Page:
Another inspiring speaker has been Kathleen Lindstrom, Perinatal Program Manager for Prenatal and Career Development Programs for 28 years at Douglas College until her retirement in 2017, and currently a DONA International Birth Doula trainer. Kathie came up from Vancouver to offer the Circle of Birth and the Breastfeeding courses in the North Island area. Chris took both of these courses from her.

Over the years, the BCAPOPS conferences have had many terrific speakers, such as Gabor Mate, who has been such an inspiration to those who work with families.

One of the greatest gifts Chris has experienced in her work in the community, has been learning from the participants in the CPNP programs. The opportunity to be trusted with the reality of their lives, the, at times, very hard experiences they bring, and the courage and resilience in their lives, has been truly rewarding.

One particular ongoing challenge for mothers in the North Island area is the need to leave home and travel south to deliver their baby. Some deliveries do take place locally, at the 10-bed hospital in Port McNeill, but if a delivery is considered high risk (e.g., first baby, older mother, young mother) then the delivery cannot be scheduled locally. Dr. Jude Kornelson (Yellowknife), author of The Safety of Rural Maternity Services without Local Access to Cesarean Section, a 2015 Applied Policy Research Unit Review commissioned by Perinatal Services BC, BC Women’s Hospital and Health Centre, & University Centre for Rural Health, Australia, has facilitate focus groups on rural maternity care for them in their community. Under the current regulations, midwives can give limited pre-and post-care, but cannot yet be part of delivery. Chris hopes that she will get to see the day when midwife-assisted delivery is available to mothers in her community.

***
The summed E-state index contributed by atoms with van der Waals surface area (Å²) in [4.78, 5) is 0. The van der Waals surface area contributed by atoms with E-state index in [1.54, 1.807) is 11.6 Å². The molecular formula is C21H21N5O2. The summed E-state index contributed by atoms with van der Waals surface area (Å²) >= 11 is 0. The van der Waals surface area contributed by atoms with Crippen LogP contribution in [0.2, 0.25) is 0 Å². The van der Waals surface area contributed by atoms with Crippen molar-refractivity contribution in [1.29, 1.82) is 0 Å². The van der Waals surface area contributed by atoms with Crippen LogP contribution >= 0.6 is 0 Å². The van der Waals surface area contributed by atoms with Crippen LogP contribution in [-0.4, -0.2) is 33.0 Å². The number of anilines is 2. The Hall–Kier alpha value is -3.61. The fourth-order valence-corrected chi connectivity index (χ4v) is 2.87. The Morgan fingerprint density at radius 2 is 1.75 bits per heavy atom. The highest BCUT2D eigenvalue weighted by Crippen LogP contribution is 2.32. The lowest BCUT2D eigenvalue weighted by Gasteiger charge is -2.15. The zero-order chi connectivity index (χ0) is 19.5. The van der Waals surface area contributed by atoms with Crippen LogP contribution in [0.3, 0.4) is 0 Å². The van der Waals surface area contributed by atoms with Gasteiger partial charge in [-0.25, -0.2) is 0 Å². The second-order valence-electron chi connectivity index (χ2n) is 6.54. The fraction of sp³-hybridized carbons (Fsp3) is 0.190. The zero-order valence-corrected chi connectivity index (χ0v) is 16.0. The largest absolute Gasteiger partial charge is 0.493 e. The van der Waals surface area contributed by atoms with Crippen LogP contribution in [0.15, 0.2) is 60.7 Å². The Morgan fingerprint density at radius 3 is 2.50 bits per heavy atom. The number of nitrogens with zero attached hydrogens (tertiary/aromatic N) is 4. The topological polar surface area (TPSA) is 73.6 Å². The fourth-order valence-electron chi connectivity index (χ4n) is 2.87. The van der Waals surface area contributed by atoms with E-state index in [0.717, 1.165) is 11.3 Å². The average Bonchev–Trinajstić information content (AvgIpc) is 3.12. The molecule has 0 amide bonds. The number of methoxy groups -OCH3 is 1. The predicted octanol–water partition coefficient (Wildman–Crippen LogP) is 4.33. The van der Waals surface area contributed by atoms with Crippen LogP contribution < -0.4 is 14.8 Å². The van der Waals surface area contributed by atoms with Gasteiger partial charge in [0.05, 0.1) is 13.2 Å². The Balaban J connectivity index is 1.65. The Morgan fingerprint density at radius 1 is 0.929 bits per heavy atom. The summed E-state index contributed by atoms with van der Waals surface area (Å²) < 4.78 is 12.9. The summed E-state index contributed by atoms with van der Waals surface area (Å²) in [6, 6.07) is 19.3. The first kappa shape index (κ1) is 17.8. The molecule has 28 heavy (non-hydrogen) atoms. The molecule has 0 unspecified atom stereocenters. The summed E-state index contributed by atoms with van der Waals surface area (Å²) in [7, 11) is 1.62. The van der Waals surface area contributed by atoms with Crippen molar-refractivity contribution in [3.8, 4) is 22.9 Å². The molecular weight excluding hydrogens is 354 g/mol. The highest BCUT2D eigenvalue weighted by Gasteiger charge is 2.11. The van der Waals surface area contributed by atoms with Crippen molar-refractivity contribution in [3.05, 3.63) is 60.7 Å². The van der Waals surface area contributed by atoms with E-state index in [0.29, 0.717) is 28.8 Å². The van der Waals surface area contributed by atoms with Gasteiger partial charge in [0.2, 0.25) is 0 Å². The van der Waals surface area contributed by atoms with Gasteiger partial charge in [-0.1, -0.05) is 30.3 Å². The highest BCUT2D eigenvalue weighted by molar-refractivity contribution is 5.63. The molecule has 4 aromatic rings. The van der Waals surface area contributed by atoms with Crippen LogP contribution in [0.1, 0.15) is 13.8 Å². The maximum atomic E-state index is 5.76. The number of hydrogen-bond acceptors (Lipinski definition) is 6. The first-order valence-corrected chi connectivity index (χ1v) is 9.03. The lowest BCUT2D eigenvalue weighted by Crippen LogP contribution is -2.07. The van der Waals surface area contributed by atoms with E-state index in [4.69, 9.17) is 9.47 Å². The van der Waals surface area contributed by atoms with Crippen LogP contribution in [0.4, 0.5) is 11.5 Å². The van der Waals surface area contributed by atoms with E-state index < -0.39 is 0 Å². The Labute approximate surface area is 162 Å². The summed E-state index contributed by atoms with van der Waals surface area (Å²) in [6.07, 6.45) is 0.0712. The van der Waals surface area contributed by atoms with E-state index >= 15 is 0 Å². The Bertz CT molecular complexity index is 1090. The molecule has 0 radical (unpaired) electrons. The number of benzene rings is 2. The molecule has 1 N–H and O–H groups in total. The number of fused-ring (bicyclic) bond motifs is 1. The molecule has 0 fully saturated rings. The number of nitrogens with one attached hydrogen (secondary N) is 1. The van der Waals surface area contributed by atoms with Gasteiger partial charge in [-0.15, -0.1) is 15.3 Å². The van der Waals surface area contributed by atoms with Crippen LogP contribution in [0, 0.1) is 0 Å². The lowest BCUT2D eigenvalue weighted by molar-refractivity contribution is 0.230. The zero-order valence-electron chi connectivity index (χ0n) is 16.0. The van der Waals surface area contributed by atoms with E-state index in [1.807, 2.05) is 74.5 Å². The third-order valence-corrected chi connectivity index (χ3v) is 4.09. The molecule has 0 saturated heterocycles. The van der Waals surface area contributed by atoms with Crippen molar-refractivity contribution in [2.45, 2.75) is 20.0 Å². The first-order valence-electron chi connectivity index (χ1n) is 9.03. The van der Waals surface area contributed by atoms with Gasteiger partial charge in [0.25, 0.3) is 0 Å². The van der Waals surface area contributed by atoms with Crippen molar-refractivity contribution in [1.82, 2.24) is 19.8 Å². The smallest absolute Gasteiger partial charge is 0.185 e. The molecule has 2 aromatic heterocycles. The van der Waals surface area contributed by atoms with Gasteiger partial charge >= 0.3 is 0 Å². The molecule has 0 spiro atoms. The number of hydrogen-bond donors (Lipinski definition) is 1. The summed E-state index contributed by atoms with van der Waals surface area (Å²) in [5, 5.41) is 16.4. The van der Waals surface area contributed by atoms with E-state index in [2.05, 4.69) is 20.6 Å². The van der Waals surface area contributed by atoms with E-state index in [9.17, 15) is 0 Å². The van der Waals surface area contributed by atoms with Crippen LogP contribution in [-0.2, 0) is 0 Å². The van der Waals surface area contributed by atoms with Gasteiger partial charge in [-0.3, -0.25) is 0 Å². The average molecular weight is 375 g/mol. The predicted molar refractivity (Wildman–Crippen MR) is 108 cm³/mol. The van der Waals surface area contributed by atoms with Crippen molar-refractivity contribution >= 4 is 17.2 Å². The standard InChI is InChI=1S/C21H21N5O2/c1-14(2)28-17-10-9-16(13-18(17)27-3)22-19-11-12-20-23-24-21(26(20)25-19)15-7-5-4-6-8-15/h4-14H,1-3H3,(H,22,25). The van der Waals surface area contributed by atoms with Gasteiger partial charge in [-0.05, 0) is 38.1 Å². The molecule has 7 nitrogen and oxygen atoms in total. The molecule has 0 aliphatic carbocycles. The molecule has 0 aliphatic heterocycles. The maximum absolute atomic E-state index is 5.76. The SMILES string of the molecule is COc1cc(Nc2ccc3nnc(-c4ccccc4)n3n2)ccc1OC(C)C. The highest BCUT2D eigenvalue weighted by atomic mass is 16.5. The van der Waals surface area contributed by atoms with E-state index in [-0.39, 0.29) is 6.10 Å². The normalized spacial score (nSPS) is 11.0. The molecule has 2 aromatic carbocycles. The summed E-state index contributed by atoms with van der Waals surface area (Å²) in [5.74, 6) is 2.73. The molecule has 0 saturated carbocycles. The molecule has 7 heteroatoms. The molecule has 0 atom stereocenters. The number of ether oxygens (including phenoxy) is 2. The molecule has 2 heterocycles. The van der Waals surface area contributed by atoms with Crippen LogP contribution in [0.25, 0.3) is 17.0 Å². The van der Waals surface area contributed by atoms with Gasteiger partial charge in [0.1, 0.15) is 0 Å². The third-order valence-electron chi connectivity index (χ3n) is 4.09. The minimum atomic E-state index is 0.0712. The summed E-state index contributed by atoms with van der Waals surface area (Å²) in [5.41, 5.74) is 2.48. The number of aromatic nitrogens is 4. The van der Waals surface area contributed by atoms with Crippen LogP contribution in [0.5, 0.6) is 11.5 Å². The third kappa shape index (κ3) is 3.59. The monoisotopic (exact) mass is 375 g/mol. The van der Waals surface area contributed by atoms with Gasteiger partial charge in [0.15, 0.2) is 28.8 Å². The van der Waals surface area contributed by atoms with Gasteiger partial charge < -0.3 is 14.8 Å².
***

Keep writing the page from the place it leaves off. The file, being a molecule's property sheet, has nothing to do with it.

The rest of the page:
Other notable workshops have included the Mother’s Mental Health toolkit presented by Kate Wilton (Ladysmith), which they have adopted into their program, and an excellent FASD workshop presented by Ann Garcia of the College of New Caledonia, made possible with support through PHAC.

Chris shared that when she was fearful, first starting the job, her first Executive Director, who was a counsellor, taught her to leave the painful stories that are hard to hear at work and not to take them home with her. That has been a wonderful gift and has made a real difference to her resiliency in the job over the years.

Chris notes that coordinating the programs is not a job that everyone could do, but for the right person, it is intensely rewarding. One of the necessary skills is to “just let go of any judgement you had before, and accept people for where they are”. The trust building takes a while, but it means so much once you have it. The connection with so many different participants over the years has been deeply meaningful.

Stephanie Wong